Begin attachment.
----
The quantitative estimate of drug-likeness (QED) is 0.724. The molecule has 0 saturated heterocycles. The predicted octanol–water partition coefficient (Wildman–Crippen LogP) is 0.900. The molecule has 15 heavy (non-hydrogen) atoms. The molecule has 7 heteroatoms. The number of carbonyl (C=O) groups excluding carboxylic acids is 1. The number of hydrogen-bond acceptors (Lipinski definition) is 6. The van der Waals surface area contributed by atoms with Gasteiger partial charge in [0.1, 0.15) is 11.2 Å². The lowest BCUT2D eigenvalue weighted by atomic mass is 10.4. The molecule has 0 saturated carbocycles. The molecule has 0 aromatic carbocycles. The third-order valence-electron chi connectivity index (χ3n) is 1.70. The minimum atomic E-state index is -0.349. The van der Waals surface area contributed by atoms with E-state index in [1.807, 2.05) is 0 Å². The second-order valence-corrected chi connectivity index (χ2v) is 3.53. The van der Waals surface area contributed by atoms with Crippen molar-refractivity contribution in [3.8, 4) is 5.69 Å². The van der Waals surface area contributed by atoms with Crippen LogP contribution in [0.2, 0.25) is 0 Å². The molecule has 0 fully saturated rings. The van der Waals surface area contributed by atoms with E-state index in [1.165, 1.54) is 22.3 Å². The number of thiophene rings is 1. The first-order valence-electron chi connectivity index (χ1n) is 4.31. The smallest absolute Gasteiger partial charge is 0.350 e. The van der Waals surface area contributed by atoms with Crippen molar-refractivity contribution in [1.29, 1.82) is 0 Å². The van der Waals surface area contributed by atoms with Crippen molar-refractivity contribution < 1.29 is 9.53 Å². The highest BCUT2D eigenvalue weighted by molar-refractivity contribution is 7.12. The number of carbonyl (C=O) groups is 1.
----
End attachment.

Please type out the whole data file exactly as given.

The quantitative estimate of drug-likeness (QED) is 0.724. The molecule has 0 saturated heterocycles. The predicted octanol–water partition coefficient (Wildman–Crippen LogP) is 0.900. The molecule has 15 heavy (non-hydrogen) atoms. The molecule has 7 heteroatoms. The number of carbonyl (C=O) groups excluding carboxylic acids is 1. The number of hydrogen-bond acceptors (Lipinski definition) is 6. The van der Waals surface area contributed by atoms with Gasteiger partial charge in [0.1, 0.15) is 11.2 Å². The lowest BCUT2D eigenvalue weighted by atomic mass is 10.4. The molecule has 0 saturated carbocycles. The molecule has 0 aromatic carbocycles. The third-order valence-electron chi connectivity index (χ3n) is 1.70. The minimum atomic E-state index is -0.349. The van der Waals surface area contributed by atoms with E-state index in [1.807, 2.05) is 0 Å². The second-order valence-corrected chi connectivity index (χ2v) is 3.53. The van der Waals surface area contributed by atoms with Crippen molar-refractivity contribution in [3.8, 4) is 5.69 Å². The van der Waals surface area contributed by atoms with Crippen LogP contribution in [0.2, 0.25) is 0 Å². The molecule has 0 fully saturated rings. The van der Waals surface area contributed by atoms with E-state index in [1.165, 1.54) is 22.3 Å². The number of thiophene rings is 1. The first-order valence-electron chi connectivity index (χ1n) is 4.31. The smallest absolute Gasteiger partial charge is 0.350 e. The van der Waals surface area contributed by atoms with Crippen molar-refractivity contribution in [1.29, 1.82) is 0 Å². The van der Waals surface area contributed by atoms with Crippen molar-refractivity contribution < 1.29 is 9.53 Å². The highest BCUT2D eigenvalue weighted by molar-refractivity contribution is 7.12. The number of carbonyl (C=O) groups is 1.